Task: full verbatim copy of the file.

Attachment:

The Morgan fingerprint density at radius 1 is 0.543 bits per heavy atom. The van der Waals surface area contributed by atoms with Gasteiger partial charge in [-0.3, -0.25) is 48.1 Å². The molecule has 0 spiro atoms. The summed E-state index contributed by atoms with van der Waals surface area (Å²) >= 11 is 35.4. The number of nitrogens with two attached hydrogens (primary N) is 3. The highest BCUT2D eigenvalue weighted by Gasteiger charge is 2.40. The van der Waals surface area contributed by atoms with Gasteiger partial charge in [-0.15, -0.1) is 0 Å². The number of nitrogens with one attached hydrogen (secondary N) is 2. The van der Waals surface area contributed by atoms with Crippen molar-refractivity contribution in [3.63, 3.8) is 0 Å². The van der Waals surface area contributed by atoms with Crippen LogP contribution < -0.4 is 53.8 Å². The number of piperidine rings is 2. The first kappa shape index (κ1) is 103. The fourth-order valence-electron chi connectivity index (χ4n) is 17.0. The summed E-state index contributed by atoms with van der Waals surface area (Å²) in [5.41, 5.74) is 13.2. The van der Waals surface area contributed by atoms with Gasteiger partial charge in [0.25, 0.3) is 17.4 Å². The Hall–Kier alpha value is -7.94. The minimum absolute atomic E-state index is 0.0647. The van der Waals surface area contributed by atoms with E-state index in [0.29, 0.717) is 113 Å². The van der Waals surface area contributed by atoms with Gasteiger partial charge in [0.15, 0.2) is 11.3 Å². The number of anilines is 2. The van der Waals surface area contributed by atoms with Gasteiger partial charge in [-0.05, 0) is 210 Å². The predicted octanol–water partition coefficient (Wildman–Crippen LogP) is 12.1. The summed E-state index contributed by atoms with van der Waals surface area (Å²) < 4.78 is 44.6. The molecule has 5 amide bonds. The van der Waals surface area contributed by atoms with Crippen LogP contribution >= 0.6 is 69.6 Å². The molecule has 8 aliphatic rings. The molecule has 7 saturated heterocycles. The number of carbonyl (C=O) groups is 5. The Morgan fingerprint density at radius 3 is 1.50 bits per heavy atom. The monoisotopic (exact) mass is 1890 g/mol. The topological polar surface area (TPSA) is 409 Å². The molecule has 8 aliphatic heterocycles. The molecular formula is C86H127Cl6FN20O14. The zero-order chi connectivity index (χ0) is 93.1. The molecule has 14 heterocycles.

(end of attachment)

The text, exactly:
The Morgan fingerprint density at radius 1 is 0.543 bits per heavy atom. The van der Waals surface area contributed by atoms with Gasteiger partial charge in [-0.3, -0.25) is 48.1 Å². The molecule has 0 spiro atoms. The summed E-state index contributed by atoms with van der Waals surface area (Å²) >= 11 is 35.4. The number of nitrogens with two attached hydrogens (primary N) is 3. The highest BCUT2D eigenvalue weighted by Gasteiger charge is 2.40. The van der Waals surface area contributed by atoms with Gasteiger partial charge in [-0.15, -0.1) is 0 Å². The number of nitrogens with one attached hydrogen (secondary N) is 2. The van der Waals surface area contributed by atoms with Crippen molar-refractivity contribution in [3.63, 3.8) is 0 Å². The van der Waals surface area contributed by atoms with Crippen LogP contribution < -0.4 is 53.8 Å². The number of piperidine rings is 2. The first kappa shape index (κ1) is 103. The fourth-order valence-electron chi connectivity index (χ4n) is 17.0. The summed E-state index contributed by atoms with van der Waals surface area (Å²) in [5.41, 5.74) is 13.2. The van der Waals surface area contributed by atoms with Gasteiger partial charge in [0.25, 0.3) is 17.4 Å². The Hall–Kier alpha value is -7.94. The minimum absolute atomic E-state index is 0.0647. The van der Waals surface area contributed by atoms with E-state index in [0.29, 0.717) is 113 Å². The van der Waals surface area contributed by atoms with Gasteiger partial charge in [0.15, 0.2) is 11.3 Å². The number of anilines is 2. The van der Waals surface area contributed by atoms with Gasteiger partial charge in [-0.05, 0) is 210 Å². The predicted octanol–water partition coefficient (Wildman–Crippen LogP) is 12.1. The summed E-state index contributed by atoms with van der Waals surface area (Å²) < 4.78 is 44.6. The molecule has 5 amide bonds. The van der Waals surface area contributed by atoms with Crippen LogP contribution >= 0.6 is 69.6 Å². The molecule has 8 aliphatic rings. The molecule has 7 saturated heterocycles. The number of carbonyl (C=O) groups is 5. The Morgan fingerprint density at radius 3 is 1.50 bits per heavy atom. The monoisotopic (exact) mass is 1890 g/mol. The topological polar surface area (TPSA) is 409 Å². The molecule has 8 aliphatic heterocycles. The molecular formula is C86H127Cl6FN20O14. The zero-order chi connectivity index (χ0) is 93.1. The molecule has 14 heterocycles.